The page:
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Physiological consequences of thymidylate synthase ThyX utilization.

Abstract : The conversion of deoxyuridine 5'-monophosphate (dUMP) to deoxythymidine 5'-monophosphate (dTMP) by thymidylate synthases is one key step in the biosynthesis of pyrimidine deoxyribonucleotides. Two non homologous families of thymidylate synthases exist in the prokaryotic world (bacteria and archaea): ThyA and ThyX. The almost exclusive phylogenetic distribution of both enzyme families is complex and does not follow organismal phylogenetic relations. Proteins of both families do not share sequence or structural similarities, and the catalytic mechanisms and efficiencies are different. The work presented in this thesis demonstrates that ThyX activity is essential for the survival of the bacterium Rhodobacter capsulatus in absence of exogenous thymidine. Based upon the results of genetic complementation assays and a mathematical model of the folate metabolism, we showed that a very low dihydrofolate reductase activity is enough to allow survival of thyX containing organisms. Moreover, using a genetic approach and statistical analysis of more than 400 prokaryotic genomes, I was able to show that organisms using thymidylate synthase ThyX have slow DNA replication and growth rates, and mostly possess a small genome. Based upon these findings, I propose a model in which the weak activity of thymidylate synthases ThyX is limiting DNA replication and consequently genome expansion. Finally, I studied the pyrimidine metabolism in the human pathogenic bacterium Helicobacter pylori. In particular, I demonstrated that this bacterium is sensible to the anticancer drug ! 5-fluorouracil (5-FU) despite the absence of a uracil salvage pathway. I showed that the H. pylori orotate phosphoribosyltransferase is able to complement the uracil auxotrophy of an Escherichia coli strain, indicating that this enzyme could be responsible for the 5-FU sensitivity of H. pylori. The studies presented in this thesis allow a better understanding of the physiological consequences of the use of thymidylate synthase ThyX and provide an explanation for the apparent sporadic distribution of both thymidylate synthase families in the prokaryotic world.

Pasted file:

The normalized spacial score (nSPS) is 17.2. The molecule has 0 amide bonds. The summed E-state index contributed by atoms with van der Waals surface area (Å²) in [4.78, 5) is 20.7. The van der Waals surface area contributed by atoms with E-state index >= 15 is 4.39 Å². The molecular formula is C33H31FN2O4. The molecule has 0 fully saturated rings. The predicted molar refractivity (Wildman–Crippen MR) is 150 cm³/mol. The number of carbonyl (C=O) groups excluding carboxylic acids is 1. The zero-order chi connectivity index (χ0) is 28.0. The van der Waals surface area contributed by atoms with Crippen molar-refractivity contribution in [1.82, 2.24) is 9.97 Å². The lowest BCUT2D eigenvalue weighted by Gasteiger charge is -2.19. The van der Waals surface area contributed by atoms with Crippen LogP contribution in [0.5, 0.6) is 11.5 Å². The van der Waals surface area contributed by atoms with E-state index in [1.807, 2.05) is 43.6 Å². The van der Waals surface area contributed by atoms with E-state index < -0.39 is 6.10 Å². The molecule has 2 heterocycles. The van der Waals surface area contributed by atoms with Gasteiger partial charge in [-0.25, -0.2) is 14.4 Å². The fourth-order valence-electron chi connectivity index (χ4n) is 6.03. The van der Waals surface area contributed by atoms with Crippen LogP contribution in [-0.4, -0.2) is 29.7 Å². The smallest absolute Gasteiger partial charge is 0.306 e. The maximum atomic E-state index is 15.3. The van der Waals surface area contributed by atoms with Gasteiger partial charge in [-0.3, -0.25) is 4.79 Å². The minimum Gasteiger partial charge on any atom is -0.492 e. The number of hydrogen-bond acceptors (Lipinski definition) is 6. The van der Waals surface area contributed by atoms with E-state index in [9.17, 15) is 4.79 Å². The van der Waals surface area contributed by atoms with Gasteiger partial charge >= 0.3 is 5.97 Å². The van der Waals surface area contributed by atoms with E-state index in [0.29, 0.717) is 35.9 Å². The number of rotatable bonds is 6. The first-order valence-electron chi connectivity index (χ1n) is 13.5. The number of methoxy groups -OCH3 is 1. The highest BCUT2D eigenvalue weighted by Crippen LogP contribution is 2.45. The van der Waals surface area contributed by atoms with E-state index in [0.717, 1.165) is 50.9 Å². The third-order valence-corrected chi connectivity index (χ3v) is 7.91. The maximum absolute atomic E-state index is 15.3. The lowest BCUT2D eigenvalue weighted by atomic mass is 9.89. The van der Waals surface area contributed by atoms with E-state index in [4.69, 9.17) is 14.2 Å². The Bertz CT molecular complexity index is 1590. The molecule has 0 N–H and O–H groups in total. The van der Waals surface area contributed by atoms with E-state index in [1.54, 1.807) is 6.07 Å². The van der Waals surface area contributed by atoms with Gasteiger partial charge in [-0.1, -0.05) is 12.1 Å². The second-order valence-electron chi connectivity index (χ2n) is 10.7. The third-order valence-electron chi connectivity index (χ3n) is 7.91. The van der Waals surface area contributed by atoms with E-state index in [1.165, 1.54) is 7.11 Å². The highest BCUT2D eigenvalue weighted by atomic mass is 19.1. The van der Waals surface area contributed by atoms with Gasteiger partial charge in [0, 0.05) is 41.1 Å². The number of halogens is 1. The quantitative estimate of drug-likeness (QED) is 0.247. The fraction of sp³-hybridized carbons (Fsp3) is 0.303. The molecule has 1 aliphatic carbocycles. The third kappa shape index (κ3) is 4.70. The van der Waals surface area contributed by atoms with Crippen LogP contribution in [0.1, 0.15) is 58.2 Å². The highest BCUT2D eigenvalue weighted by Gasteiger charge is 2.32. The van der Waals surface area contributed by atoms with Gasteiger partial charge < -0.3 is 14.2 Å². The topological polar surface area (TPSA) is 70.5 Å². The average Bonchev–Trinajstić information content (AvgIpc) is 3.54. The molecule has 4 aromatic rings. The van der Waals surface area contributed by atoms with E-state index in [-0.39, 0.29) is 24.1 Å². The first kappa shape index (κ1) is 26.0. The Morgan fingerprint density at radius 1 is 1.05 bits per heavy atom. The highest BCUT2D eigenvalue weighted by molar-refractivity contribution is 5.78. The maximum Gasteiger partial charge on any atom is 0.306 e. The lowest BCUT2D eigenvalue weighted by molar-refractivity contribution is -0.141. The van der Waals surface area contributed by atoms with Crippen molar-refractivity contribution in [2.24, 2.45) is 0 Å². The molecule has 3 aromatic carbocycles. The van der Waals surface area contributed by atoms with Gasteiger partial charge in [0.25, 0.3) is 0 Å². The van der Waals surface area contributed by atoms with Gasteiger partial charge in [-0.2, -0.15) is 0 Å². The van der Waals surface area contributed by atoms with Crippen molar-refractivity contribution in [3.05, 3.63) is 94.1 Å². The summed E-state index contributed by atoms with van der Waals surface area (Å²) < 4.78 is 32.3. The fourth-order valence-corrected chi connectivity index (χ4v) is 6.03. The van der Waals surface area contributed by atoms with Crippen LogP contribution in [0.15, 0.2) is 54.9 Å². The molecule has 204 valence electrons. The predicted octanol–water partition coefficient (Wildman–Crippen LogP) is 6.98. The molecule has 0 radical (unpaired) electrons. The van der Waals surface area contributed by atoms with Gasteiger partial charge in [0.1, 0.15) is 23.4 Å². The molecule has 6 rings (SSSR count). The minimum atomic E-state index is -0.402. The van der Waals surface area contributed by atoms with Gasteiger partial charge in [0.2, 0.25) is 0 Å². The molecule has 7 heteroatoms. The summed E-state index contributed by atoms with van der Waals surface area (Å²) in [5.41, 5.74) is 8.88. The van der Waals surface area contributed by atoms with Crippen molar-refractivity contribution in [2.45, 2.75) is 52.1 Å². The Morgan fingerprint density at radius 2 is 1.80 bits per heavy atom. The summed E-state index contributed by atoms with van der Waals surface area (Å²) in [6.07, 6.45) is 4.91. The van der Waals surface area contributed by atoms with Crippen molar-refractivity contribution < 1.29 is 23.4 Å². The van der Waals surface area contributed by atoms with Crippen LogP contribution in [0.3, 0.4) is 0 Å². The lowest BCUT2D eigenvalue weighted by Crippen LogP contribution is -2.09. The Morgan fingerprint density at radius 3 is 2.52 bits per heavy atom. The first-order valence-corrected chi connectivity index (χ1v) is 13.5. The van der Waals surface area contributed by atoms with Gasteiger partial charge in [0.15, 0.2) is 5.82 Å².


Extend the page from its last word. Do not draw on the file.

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Submitted on : Thursday, July 22, 2010 - 10:17:48 AM
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  • HAL Id : pastel-00004113, version 1



Frédéric Escartin. Physiological consequences of thymidylate synthase ThyX utilization.. Life Sciences [q-bio]. Ecole Polytechnique X, 2008. English. ⟨pastel-00004113⟩



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